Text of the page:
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Prince William Wants Charlotte To Grow Up In A World With Elephants

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This weekend, the Convention on International Trade in Endangered Species will vote on an important issue: deciding the future of elephant conservation. On Thursday, Prince William spoke passionately on the issue by stating how soon the species could become extinct. "At the current pace of illegal poaching, when Charlotte turns 25 the African elephant will be gone from the wild," he said to policymakers and campaigners. Prince William's message that Charlotte must grow up in a world with wild elephants is crucial for the protection of this endangered species.

Prince William spoke on the issue at the event Time for Change in London, which was organized by Tusk, a wildlife conservation charity.

Prince William said that when he born in 1982, there were one million elephants across Africa, The Guardian reported. But by the time "my daughter Charlotte was born last year, the numbers of savannah elephants had crashed to just 350,000," Prince William said.

The Great Elephant Census revealed how staggering the decline in the elephant population across African savannahs has been: in just seven years, there has been a 30 percent drop.

The African elephant is the largest animal walking the Earth. African elephants also help maintain suitable habitats for many other species, which means that if they go extinct, many other species will be impacted as well.

Although an international ban on the ivory trade was established in 1989, in 2008, the Convention on International Trade in Endangered Species allowed China a one-time trade ivory from four southern African countries, which at the time had large elephant populations. The black market for ivory rose exponentially after this incident.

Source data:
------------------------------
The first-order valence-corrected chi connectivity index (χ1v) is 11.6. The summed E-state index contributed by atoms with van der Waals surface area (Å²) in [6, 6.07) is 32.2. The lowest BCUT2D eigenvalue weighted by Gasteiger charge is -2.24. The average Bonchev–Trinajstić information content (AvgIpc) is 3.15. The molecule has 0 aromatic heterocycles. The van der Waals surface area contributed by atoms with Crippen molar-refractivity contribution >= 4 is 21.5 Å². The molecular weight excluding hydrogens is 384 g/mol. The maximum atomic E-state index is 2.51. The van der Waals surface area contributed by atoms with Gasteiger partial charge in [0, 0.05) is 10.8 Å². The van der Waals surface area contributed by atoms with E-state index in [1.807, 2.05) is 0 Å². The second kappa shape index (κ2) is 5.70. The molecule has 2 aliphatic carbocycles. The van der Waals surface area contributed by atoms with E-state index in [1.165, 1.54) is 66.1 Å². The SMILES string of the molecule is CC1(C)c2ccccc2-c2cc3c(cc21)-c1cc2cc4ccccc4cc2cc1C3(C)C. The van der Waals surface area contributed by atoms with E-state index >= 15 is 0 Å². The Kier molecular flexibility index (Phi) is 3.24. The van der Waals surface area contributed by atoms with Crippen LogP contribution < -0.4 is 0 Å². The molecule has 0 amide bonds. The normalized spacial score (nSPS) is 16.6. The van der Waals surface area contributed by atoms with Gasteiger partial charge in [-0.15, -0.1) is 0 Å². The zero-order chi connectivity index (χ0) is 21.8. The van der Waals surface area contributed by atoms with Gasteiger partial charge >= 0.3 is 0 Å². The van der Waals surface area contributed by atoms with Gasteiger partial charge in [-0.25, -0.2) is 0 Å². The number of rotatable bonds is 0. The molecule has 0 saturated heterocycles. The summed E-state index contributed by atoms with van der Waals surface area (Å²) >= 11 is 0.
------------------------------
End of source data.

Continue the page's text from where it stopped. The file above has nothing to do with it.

Confiscated ivory rose from 3.2 tons in 2010 to 7.9 tons in just part of 2013 in Hong Kong. Altogether, that number is equal to of 1,675 dead elephants, Smithsonian Magazine reported.

Additionally, there is a loophole that allows antique dealers to trade ivory — and because that trade isn't highly regulated, some merchants are selling ivory from recently killed elephants and passing it off as antique, without having to providing proof of age.

Now, the international ban on ivory trade is set to end, putting the dwindling population of elephants and rhinoceros at further risk.

"We have the chance to say that ivory is a symbol of destruction, not of luxury, and not something that anyone needs to buy or sell," Prince William said Thursday.

A coalition of 29 African countries have proposed a complete end of the ivory trade. However, the governments of Zimbabwe, Namibia, and South Africa will attend the convention this weekend in an attempt to lift the ban, The Independent reported. They argue that the ban has been expensive and unsuccessful in trying to end poaching.

In his speech, The Duke of Cambridge argued that "materialistic greed" should not outweigh moral responsibility to protect animals. “I am not prepared to be part of a generation that lets these iconic species disappear from the wild," he urged. Let's see if the prince's message is received when the convention meets this weekend.